As real estate investors, I would assume the majority of us have read the book Rich Dad Poor Dad written by Robert Kiyosaki. It was the book that changed my life and my perspective on money.
Being a Chartered Accountant, I was blessed to make a decent living right out of university. From my early days as a co-op student to a full time position, I had never needed to worry about getting a job with decent pay.
Thanks to my parents, I was debt free since I graduated. Being able to make a decent living with limited expense early on helped me with the purchase of my first residence ï¿½ a condo in Richmond Hill. From there on, as I progressed through the corporate ladder, I made more money. I got a nicer car and a bigger home. I was the classic ‘middle class’ described in Rich Dad Poor Dad. This was when the problem came in. I started noticing that I had no money in my bank account. I lived pay cheque to pay cheque.
Wealth is really measured by how long you could live without getting a paycheck. It was zero for me at the time.
Robert Kiyosaki said that, “assets produce income whether you work or not.” It was then I realized, my nice car was a liability, my executive Toronto townhouse was also a liability!
None of these assets are producing ANY income for me.
It took me a while to make changes in life. We refinanced the townhouse to purchase our first student rental. We have also rented out the townhouse for a great rental return. And, we live in a detached home with a walkout basement, which is currently rented out to a tenant.
We turned the majority of these liabilities into money-producing assets.
Many investors, who are like us, have rented out their basement to generate extra income. Sometimes, basements are used as dumping grounds when they could be easily renovated into a home cinema room (view some designs similar to a home cinema room in the Midlands or nearby), or a gym or an additional bedroom. So being able to transform it not only helps you generate another income but if you were to ever sell the property, it would boost the value of your home as well.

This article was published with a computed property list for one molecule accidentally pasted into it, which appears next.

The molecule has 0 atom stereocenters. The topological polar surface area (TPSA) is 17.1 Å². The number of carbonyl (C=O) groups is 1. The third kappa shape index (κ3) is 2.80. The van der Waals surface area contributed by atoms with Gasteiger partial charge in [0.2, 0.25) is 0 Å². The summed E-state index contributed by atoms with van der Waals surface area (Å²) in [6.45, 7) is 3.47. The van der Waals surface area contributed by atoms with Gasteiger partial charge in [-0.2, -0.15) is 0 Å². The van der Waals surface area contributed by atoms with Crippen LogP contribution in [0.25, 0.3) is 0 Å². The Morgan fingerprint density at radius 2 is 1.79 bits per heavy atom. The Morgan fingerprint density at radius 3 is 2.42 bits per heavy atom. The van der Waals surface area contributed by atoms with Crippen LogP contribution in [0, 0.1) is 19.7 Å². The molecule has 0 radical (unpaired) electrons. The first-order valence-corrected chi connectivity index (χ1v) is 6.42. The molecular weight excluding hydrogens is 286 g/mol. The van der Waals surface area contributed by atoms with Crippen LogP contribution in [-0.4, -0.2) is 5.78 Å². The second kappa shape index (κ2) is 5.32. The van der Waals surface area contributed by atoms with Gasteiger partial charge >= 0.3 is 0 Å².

That got the accountant in me to start thinking, “Would that affect the status of principal residence exemption in Canada Revenue Agency’s eyes?”
For a property to qualify as principal residence (and hence the gain on disposition is tax exempt), the taxpayer or taxpayer’s family (spouse or child) must “ordinarily inhabit” in this particular property. A family unit can only claim one property as the principal residence in any given year generally speaking.
If you live in the house and you rent out your basement, this is considered a partial change in use in CRA’s eyes. If you have undergone a structural change to section off the space for income producing purpose, the Income Tax Act provides for a deemed disposition of this converted portion of the house. The gain on the deemed disposition is being sheltered by the principal residence exemption. No tax would need to be paid on it.
You are allowed to deduct capital cost allowance (CCA) on the capital cost of that portion of the house, and any cost involved in altering the house against the rental income.
At the same time, you are also required to pay tax on the capital gain you earned on this converted portion, so NO principal residence exemption!
What’s considered “structural change” is more substantial and permanent in nature. Examples include conversion on front half of the house into a store, conversion of a house into a self-contained domestic establishment for earning rental income (a duplex or triplex).
However, CRA’s policy is not to apply this deemed disposition rule provided that the following criteria is met:
- The income producing use is ancillary to the main use of the property as a residence
- There is no structural change to the property; and
- No CCA is claimed on the property
In our case, we did not do any alteration structurally (we bought the house that has a secondary suite) and hence no structural change was made. Although it was producing good income on a monthly basis, it is only sufficient to cover our monthly maintenance cost and we, as a family, are still occupying the major section of the house. The income producing use is therefore considered ancillary to our residence use. And of course, we will not claim any CCA at all, just so that we can preserve the principal residence status on this house!
Luckily, in our case, the deemed disposition rule does not apply to us.
Converting liability into income producing asset is great, but make sure you do it in the most tax efficient manner. Until next time,
Cherry Chan, Your real estate accountant.